To you all,

Our Sunday services on Zoom are like digital crowds. When the crowd expands, it spills over onto another ‘page’ and then another and another, like a party into different rooms of the same house. It’s hard to pick out faces in the crowd, just like real crowds. I think it’s this sense of jostling and mixing and chaos that make the Zoom services so moving.

Which is why I’m grateful to Canon Gerald Osborne for this timely reflection… on crowds.

God bless you all,


A few years ago we went to a performance of St John’s Passion, conducted by the then Bishop of Salisbury, David Stancliffe. As we watched, my eyes fell on the chorus; among the basses was the spitting image of Rowan Williams, Archbishop of Canterbury at the time. It gradually dawned on me, it was the Archbishop.

On another occasion, waiting in an airport departure lounge, there were Jeremy Paxman and Max Hastings. Another time, having dinner with friends at a restaurant, in walked Jeremy Corbyn. We all have stories of brushes with celebrities.

But imagine if we had no photographs, no newspapers, television, or other media. How many celebrities would we have?

What struck a friend recently, as we read Mark’s Gospel together, were the crowds following Jesus. Right from the start of Mark, we see Jesus’ fame increasing. The first time he enters a synagogue:

The people were all so amazed that they asked each other, ‘What is this? A new teaching – and with authority! He even gives orders to impure spirits and they obey him.’ News about him spread quickly over the whole region of Galilee.

Mark 1.27-28

A little later:

When they heard all he was doing, many people came to him from Judea, Jerusalem, Idumea, and the regions across the Jordan and around Tyre and Sidon. Because of the crowd he told his disciples to have a small boat ready for him, to keep the people from crowding him.

Mark 3.8-9

He steps out of the boat and people immediately recognise him, in an era long before photographs:

When they had crossed over, they landed at Gennesaret and anchored there. As soon as they got out of the boat, people recognised Jesus. They ran throughout that whole region and carried those who were ill on mats to wherever they heard he was. And wherever he went – into villages, towns or countryside – they placed those who were ill in the market-places. They begged him to let them touch even the edge of his cloak, and all who touched it were healed.

Mark 6:53-end

And there are times when Jesus deliberately needs to be away from the crowds:

They left that place and passed through Galilee. Jesus did not want anyone to know where they were, because he was teaching his disciples.

Mark 9.30-31

He goes into gentile territory in order to find solitude, but even there he’s recognised by a foreigner:

He could not keep his presence secret. In fact, as soon as she heard about him, a woman whose little daughter was possessed by an impure spirit came and fell at his feet. The woman was a Greek, born in Syrian Phoenicia.

Mark 7.24-26

What is it about this itinerant preacher and carpenter that drew all these people to him in an age before photographs and news networks? To meditate on this gives us a sense of the charisma of Jesus. It points too to his authority and the radical nature of his teaching. He gave hope and liberation in a way that other teachers of the time failed to do.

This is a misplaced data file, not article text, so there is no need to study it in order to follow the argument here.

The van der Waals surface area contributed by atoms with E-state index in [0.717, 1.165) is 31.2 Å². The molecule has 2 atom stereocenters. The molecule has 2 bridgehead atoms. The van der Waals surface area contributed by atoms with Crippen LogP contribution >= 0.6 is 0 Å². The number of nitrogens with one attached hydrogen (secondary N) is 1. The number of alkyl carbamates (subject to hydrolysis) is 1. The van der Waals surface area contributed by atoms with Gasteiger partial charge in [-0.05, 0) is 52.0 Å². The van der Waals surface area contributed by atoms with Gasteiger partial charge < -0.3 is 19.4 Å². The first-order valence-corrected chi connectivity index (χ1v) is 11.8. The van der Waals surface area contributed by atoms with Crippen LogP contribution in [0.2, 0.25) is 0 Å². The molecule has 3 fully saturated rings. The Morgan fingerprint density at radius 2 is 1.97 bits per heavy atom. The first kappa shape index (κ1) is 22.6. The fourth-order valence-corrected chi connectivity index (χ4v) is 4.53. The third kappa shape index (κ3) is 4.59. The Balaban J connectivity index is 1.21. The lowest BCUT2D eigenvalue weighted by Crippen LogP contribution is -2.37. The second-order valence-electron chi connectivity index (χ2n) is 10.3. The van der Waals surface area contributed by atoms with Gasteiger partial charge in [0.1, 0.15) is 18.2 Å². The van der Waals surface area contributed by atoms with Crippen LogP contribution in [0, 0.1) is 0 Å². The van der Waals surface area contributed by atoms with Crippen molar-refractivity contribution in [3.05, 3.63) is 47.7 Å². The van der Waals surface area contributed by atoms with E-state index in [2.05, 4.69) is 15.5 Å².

Crowds are important; they are one of the losses of lockdown. Crowds excite us, encourage us, inspire us.

We all go through barren patches, weighed down by life, overwhelmed by the mystery of faith. And at those times, it’s in crowds I find the help, the strength to keep going. Faith is not a solitary thing.

There are three dimensions to these crowds. First there is time. Think of ‘that great cloud of witnesses’ (Hebrews 12:1), believers through the ages. Saints and martyrs, the countless people for whom faith has been their motivation, many through persecution and death. I draw inspiration too from those who inspired me personally in my walk with the Lord: my godparents, wonderful Hugh Chetwynd-Talbot, my mother, and my father who died when I was eighteen months old, but that is another story. There are many more.

And there is breadth. We look at the worldwide church, growing globally, often most rapidly in the teeth of persecution. What is it about their faith, about their relationship with Jesus that keeps them going? For a sense of this breadth, watch ‘The UK Blessing’ here:

Seen now by over 1.8 million people, it’s a wonderful example of ‘lockdown’ worship, bringing together sixty-five or so churches, across the country and across denominations, diverse and yet united in following Jesus and in worship and praise of the one true God.

But, perhaps most importantly, is the third dimension: our friends in faith, each with their own stories, struggles, hopes and joys, each with their own walk with the Lord. Sometimes it is the strength of their faith, but often it’s their vulnerability that inspires. This is what is missing at the moment; and even without lockdown, our friends can all too easily be squeezed out of our busy lives. But I am always eager for and encouraged by the mutual prayer and witness of Christian friends and colleagues.

Thousands of people followed Jesus when he preached on earth, countless millions in the ages since, and billions are following him now.

We are not alone.
Canon Gerald Osborne

I always find this well-known chorus from Verdi’s Nabucco deeply moving because of the yearning it expresses. The Hebrew Slaves, a crowd, drawing together in exile, in yearning, and in shared faith.

Heavenly Father,
come, meet us
in the crowd,
in the voice
of a saviour
calling us
in the midst of our lives, in adversity and in joy,
in the barren places and in the fullness
in love, and in loss
in scripture,
in worship,
in our hearts
in our homes;
above all, Lord,
meet us in your Son,
our Lord Jesus Christ

Posted by Team editor